It says a lot about the state of our game that women have got stuck playing far more limited-overs cricket than Tests. But at least for the sake of our endeavour here - picking our dream XI for the last 25 years - we have a rich pool to choose from. So rich that batting behemoths like Alex Blackwell and Meg Lanning don't make it to the final ODI XI. However, the format's top five run-getters - Mithali Raj, Charlotte Edwards, Belinda Clark, Karen Rolton and Stafanie Taylor - do, so watch out! Rolton and Clark's Australian team-mate Cathryn Fitzpatrick, considered the fastest bowler in the world, is also in the XI, along with the woman who broke her world-record career wickets tally last year - Jhulan Goswami.
The side reflects the dominance of Australia and England in the game - seven players, all World Cup winners, are from these two teams, although New Zealand, the only other team to win a World Cup in this 25-year period, isn't represented at all.
Six players were picked by unanimous choice, one got four votes, and two were tied. [see sidebar for jury and method]
Clark's impact on - and legacy to - the women's game was quite simply enormous. She wasn't just one of the best female batsmen of all time, she was also captain and chief executive of Women's Cricket Australia. She led an unbeaten side to the 2005 World Cup and averaged 47.49 in ODIs.
Did you know?
Clark averaged 60.57
in World Cup games, the highest among the five batsmen with 1000-plus World Cup runs.
In a career spanning 20 years, "Lottie" was women's cricket in England. From her debut as a 16-year-old through her ten-year tenure as captain, Edwards developed both as a prolific run-scorer and innovator, as well as a fiercely competitive leader. Only India's Mithali Raj has made more runs than Edwards in ODIs. The player who had to wear culottes and buy her first England blazer was influential through the game's transition from an amateur sport to a fully professional one at the highest level, fighting for women's recognition all the way.
Before a ball was bowled in the 2017 World Cup, Raj claimed one of its defining moments: a withering takedown of a journalist
who asked her who her favourite male player was. Days later she was reading Rumi on the boundary before unfurling a typical display of glorious driving in a floppy, wide brimmed hat. Whatever happens around her, the unflappable Raj has always just got on with the job of scoring runs: she is the only batsman to have scored more than 6000 runs in ODIs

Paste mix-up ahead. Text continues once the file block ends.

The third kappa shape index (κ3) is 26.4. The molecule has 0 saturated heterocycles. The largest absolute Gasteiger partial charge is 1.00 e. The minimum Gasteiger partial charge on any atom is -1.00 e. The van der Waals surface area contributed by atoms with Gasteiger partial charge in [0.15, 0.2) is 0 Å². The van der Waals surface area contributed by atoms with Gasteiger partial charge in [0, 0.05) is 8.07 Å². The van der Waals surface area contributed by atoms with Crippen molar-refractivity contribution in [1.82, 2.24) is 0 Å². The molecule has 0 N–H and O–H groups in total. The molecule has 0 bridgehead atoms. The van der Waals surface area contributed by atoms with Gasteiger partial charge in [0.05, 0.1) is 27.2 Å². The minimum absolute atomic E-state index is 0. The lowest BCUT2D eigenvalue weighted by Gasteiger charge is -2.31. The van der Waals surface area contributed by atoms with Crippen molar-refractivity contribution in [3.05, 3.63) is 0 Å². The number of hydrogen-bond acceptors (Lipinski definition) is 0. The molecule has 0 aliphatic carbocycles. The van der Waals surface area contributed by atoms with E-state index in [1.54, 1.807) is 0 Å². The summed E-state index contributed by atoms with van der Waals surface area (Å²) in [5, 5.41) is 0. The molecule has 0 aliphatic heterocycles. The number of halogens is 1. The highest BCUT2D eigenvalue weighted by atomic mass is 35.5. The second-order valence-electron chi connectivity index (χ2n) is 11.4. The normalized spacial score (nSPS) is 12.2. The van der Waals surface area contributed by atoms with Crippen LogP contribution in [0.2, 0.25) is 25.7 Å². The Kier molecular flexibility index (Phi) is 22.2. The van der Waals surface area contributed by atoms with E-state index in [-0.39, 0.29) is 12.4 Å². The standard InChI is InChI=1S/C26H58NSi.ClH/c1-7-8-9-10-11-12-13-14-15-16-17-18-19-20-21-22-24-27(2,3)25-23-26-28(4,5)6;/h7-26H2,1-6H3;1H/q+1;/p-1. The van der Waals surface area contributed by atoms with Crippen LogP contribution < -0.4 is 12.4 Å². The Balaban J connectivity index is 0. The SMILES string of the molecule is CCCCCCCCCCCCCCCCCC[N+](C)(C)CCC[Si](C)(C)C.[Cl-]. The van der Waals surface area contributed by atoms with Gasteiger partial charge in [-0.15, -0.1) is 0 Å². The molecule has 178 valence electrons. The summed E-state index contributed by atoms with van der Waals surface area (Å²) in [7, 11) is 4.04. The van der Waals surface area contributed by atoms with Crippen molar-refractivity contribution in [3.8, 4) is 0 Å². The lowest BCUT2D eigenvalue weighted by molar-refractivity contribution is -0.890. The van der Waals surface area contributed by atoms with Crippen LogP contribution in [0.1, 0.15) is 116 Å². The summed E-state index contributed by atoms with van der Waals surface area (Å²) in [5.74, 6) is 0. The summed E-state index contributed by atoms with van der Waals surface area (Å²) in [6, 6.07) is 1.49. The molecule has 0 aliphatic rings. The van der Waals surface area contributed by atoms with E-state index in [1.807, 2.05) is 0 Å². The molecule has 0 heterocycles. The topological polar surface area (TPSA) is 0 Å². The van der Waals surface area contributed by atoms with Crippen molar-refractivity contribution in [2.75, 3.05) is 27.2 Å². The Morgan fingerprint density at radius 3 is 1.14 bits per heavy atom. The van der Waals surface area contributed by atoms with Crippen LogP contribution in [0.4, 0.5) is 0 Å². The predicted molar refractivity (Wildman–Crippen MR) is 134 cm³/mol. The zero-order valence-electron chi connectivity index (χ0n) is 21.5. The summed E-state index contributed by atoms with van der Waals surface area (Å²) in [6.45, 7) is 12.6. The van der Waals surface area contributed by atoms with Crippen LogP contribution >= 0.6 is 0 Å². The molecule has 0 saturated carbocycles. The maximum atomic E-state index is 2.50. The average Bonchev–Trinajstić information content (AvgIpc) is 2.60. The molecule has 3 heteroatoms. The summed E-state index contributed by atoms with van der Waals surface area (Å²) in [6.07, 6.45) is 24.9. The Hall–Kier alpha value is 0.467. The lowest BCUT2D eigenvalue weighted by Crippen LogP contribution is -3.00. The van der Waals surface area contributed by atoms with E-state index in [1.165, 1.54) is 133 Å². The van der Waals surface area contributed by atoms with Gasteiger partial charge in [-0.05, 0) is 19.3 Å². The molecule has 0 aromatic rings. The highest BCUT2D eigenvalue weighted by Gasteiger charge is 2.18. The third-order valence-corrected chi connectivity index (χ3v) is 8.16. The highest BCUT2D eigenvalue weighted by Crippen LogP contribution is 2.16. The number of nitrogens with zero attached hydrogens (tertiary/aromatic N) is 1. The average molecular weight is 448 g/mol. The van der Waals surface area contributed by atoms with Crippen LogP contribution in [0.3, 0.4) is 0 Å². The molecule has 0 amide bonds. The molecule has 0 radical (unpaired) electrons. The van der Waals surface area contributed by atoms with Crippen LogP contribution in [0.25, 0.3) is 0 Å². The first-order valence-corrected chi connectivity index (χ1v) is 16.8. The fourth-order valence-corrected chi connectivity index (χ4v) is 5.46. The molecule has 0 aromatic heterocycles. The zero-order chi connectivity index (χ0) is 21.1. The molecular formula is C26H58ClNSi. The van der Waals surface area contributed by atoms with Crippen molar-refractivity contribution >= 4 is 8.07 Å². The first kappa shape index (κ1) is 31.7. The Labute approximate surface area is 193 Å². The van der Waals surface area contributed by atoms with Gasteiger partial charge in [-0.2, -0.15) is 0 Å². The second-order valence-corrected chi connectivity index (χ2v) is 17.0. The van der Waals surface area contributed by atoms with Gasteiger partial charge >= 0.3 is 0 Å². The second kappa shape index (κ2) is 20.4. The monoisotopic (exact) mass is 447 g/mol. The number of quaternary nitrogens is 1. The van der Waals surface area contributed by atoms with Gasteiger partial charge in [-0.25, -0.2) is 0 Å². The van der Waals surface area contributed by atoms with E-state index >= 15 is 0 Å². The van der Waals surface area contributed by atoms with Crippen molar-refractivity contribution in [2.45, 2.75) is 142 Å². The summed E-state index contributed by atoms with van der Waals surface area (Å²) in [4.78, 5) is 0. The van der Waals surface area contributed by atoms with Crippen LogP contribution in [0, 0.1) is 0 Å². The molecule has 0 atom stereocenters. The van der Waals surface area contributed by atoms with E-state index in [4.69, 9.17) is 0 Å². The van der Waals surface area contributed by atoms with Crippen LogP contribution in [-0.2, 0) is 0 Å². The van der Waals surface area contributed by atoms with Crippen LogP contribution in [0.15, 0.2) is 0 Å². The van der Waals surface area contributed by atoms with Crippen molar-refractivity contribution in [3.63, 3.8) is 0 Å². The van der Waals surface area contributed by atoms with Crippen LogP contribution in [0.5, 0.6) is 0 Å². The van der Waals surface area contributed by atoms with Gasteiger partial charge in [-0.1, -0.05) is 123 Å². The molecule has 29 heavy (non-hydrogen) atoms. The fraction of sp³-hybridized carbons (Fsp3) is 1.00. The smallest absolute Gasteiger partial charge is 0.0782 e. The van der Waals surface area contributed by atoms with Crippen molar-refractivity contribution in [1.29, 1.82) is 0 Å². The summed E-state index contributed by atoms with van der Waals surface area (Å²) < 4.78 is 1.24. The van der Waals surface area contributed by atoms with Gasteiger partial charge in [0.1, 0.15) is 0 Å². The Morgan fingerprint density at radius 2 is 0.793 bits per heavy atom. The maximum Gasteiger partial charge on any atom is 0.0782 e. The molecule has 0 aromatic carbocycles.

. She led India to their first World Cup final in 2005, where they lost to Australia. But while their 2017 campaign also ended in a loss in the final, the impact made by Raj and her side on fans in India was enormous.
Which cricket fan doesn't love a skilful opening lefty? Rolton was that and more: combined with a technique that gave her the ability to score fluently, her natural strength made her one of the pioneers of true power-hitting in the women's game. Rolton became captain upon Belinda Clark's retirement and had immediate success, leading Australia to a series victory over India
. But perhaps her finest moment came in 2005, when her Player-of-the-Match performance
in the World Cup final was instrumental in Australia claiming the title.
Did you know?
Rolton was at her best on the biggest stage. She averaged a whopping 74.92 in World Cup matches
, the highest average of all 28 batsmen who have scored more than 500 World Cup runs.
Taylor's path was set when, at the age of ten, she embarked on her first cricket tour. Seven years later she made her international debut and, ever since, has consistently been one of the world's most accomplished allrounders: she remains the only cricketer in history to have simultaneously held the No. 1 ODI ranking in batting and bowling. A powerful striker and canny offspinner, Taylor can single-handedly turn a match. She has won more Player-of-the-Match awards
- 22 in all - than any other woman in ODIs.
It's difficult to decide which is more pleasing to the eye: Sarah Taylor's elegantly timed drives or her lightning reflexes behind the stumps. The combination has seen her recognised as arguably the best wicketkeeper-batsman the women's game has produced. Particularly impressive when standing up to the stumps, Taylor's glove work has led her to keep in senior men's cricket in England and grade cricket in Australia. Her batting figures don't always reflect her natural ability, especially as a No. 3, but she is miles ahead of any other international keeper with 3543 runs to her name. After taking a break from the game to deal with anxiety issues, Taylor made a triumphant return as a crucial part of England's 2017 World Cup-winning side.